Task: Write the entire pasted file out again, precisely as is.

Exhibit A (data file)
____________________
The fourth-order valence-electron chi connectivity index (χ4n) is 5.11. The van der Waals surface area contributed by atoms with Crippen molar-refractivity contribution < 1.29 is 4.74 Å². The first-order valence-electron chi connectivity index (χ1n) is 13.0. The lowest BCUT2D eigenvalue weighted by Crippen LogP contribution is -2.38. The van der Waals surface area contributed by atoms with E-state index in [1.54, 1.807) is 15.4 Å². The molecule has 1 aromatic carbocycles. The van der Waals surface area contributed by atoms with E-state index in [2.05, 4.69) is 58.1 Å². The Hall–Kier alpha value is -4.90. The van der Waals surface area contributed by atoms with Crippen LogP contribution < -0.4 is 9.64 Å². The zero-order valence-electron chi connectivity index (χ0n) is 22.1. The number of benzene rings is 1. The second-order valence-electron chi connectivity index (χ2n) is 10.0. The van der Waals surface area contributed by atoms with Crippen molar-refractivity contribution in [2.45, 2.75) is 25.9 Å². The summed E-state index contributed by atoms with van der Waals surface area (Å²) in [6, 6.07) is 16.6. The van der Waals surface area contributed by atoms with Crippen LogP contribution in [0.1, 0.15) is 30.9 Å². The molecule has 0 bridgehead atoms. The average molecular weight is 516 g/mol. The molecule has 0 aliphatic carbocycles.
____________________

The fourth-order valence-electron chi connectivity index (χ4n) is 5.11. The van der Waals surface area contributed by atoms with Crippen molar-refractivity contribution < 1.29 is 4.74 Å². The first-order valence-electron chi connectivity index (χ1n) is 13.0. The lowest BCUT2D eigenvalue weighted by Crippen LogP contribution is -2.38. The van der Waals surface area contributed by atoms with E-state index in [1.54, 1.807) is 15.4 Å². The molecule has 1 aromatic carbocycles. The van der Waals surface area contributed by atoms with E-state index in [2.05, 4.69) is 58.1 Å². The Hall–Kier alpha value is -4.90. The van der Waals surface area contributed by atoms with Crippen LogP contribution < -0.4 is 9.64 Å². The zero-order valence-electron chi connectivity index (χ0n) is 22.1. The number of benzene rings is 1. The second-order valence-electron chi connectivity index (χ2n) is 10.0. The van der Waals surface area contributed by atoms with Crippen molar-refractivity contribution in [2.45, 2.75) is 25.9 Å². The summed E-state index contributed by atoms with van der Waals surface area (Å²) in [6, 6.07) is 16.6. The van der Waals surface area contributed by atoms with Crippen LogP contribution in [0.1, 0.15) is 30.9 Å². The molecule has 0 bridgehead atoms. The average molecular weight is 516 g/mol. The molecule has 0 aliphatic carbocycles.